I can't remember either the name of the author or the book, but it was a mystery novel about a black woman, some dead cats, and the narrator who follows the story (as a nosy neighbor) for a number of years and finally solves a murder mystery. It was so Rashomon and twisted.

I read Wideacre and couldn't bring myself to read the others.

Brain Fart Ended: The book is The Shape of Snakes and the author is Minette Walters.

[This message edited by veritas at 12:43 PM, September 23rd (Thursday)]


Actions unmask what words disguise.
Love many; trust few; and always paddle your own canoe.
When you win, you teach; when you lose, you learn.

Posts: 10168 | Registered: Feb 2004
yewtree
Member
Member # 16671
Default  Posted: 4:43 PM, September 23rd (Thursday)

Right now I'm listening to a Wally Lamb book - "The Hour I First Believed" - the first 1/2 is about Columbine - pretty heavy. The 2nd half is supposed to take a turn into the past all the way back to the Civil War. So far I just want to keep driving around all day so I can keep listening! I'm hooked!


Me(BS)45(at the time of D-day)

Divorced 2009, Closing on house Nov 2011 -
No longer waiting for the other "she" to drop.


Posts: 4665 | Registered: Oct 2007
punky
Member
Member # 12233
Default  Posted: 8:09 PM, September 24th (Friday)

The Hour I First Believed...oh yeah...it's a tough one.


Be a lion, not a mowess...
The Cowardly Lion

Posts: 11295 | Registered: Oct 2006 | From: A whole 'nother country
Heartless Bytchh
Member
Member # 12347
What?  Posted: 5:41 AM, September 25th (Saturday)

There's been so many over the years I can't remember them all. I should've kept a list.

I think it's a good thing in a way to have a book get into your head and shake it up a little. It makes you look at something inside yourself you may have not known you had there.

I think the first story that got to me was Edgar Allen Poe's "Tell Tale Heart". I was like about 6 or so when I read it. Wow! Totally blew me away. Got me hooked big time on Horror.

I read "Sybil" when I was like eleven or twelve. My mother caught me reading it and took it away. I waited a week or two until she forgot about it and snuck it back. That one got in my head on many levels. I found out I wasn't the only person that had an abusive mother. And the possibility that she had some kind of mental illness was a new thought for me.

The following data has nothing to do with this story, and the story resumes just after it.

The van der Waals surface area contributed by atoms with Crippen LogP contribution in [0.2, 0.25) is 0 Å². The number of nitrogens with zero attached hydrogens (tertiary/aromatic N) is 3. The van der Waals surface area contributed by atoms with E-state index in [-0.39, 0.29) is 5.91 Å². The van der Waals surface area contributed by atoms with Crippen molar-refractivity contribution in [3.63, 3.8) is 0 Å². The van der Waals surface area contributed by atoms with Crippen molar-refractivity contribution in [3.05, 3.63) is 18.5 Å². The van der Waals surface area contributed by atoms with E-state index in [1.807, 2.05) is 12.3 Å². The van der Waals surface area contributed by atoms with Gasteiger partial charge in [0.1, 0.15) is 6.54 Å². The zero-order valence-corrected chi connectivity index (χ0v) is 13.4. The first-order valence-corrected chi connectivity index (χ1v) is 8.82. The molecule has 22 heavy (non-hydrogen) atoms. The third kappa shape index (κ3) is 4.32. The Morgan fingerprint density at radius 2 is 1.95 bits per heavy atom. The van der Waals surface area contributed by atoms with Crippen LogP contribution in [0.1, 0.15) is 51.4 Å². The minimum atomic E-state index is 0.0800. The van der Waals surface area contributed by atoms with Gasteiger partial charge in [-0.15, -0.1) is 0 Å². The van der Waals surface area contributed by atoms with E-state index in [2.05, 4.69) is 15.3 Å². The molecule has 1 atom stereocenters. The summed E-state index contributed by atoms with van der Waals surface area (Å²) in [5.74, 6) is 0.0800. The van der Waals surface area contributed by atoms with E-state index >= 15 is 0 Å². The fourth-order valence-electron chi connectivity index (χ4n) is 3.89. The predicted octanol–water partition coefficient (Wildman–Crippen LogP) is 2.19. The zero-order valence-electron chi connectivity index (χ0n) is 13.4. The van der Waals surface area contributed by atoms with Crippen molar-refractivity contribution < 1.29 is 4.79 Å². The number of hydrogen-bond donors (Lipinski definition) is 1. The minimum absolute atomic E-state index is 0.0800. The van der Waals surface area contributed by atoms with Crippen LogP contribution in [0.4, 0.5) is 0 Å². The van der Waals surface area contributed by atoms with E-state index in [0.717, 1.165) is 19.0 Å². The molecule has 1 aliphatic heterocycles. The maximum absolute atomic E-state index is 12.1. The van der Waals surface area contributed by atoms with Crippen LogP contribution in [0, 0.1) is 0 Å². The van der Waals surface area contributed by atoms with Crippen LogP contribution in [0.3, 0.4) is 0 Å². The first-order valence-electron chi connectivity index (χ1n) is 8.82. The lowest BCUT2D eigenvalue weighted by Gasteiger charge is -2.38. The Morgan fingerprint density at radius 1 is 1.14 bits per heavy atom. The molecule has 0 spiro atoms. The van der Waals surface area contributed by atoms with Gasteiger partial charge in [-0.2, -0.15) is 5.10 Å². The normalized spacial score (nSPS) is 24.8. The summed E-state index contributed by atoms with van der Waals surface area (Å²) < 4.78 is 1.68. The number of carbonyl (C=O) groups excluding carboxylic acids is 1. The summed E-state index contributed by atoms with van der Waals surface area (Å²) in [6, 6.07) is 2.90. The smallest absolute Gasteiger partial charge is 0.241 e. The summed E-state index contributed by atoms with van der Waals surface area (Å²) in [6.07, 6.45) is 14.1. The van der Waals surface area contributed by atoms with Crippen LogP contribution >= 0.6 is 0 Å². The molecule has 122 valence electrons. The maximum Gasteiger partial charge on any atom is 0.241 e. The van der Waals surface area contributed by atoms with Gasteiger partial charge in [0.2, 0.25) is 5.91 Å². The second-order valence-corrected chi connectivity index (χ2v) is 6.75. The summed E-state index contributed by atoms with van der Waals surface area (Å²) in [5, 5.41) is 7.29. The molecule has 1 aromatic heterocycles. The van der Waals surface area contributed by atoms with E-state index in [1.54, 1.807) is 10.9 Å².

Recently I've discovered I like stories with a lot of angst. I think this is a new thing with me. I think the whole horror/angst thing I've got going is possibly a way to process some inner stuff I've got happening these days.
Maybe it's a way of helping to put my own personal monkeys/demons into perspective.

I do know that Robert Heinlein's work has greatly influenced me. His "Stranger In A Strange Land" for instance. TANSTAAFL

And his "Number Of The Beast" with the whole time travel thing was awesome. I reread that one several times.
And his "Lazarus" books. Oh wow, I need to go back and reread those again. It's been awhile.

So yeah, I think those books that get in there and bend our brain can be good for us for the most part.


Woodchipper pretty much trumps everything.-Rufus Turner
Sometimes I feel like SI is that person who says... "if you can't say anything nice... come sit by me!"-rumorhasit

Posts: 6063 | Registered: Oct 2006 | From: Another day in Paradise
Cally60
Member
Member # 23437
Default  Posted: 10:02 PM, September 25th (Saturday)

Back when the earth was still cooling, I read a short story -"The Lottery"- which still is with me to this day.

I had exactly the same experience with a short story by John Wain. It was about a small child who had the mind of an adult man, and was unbelievably moving. I have never been able even to contemplate reading it a second time.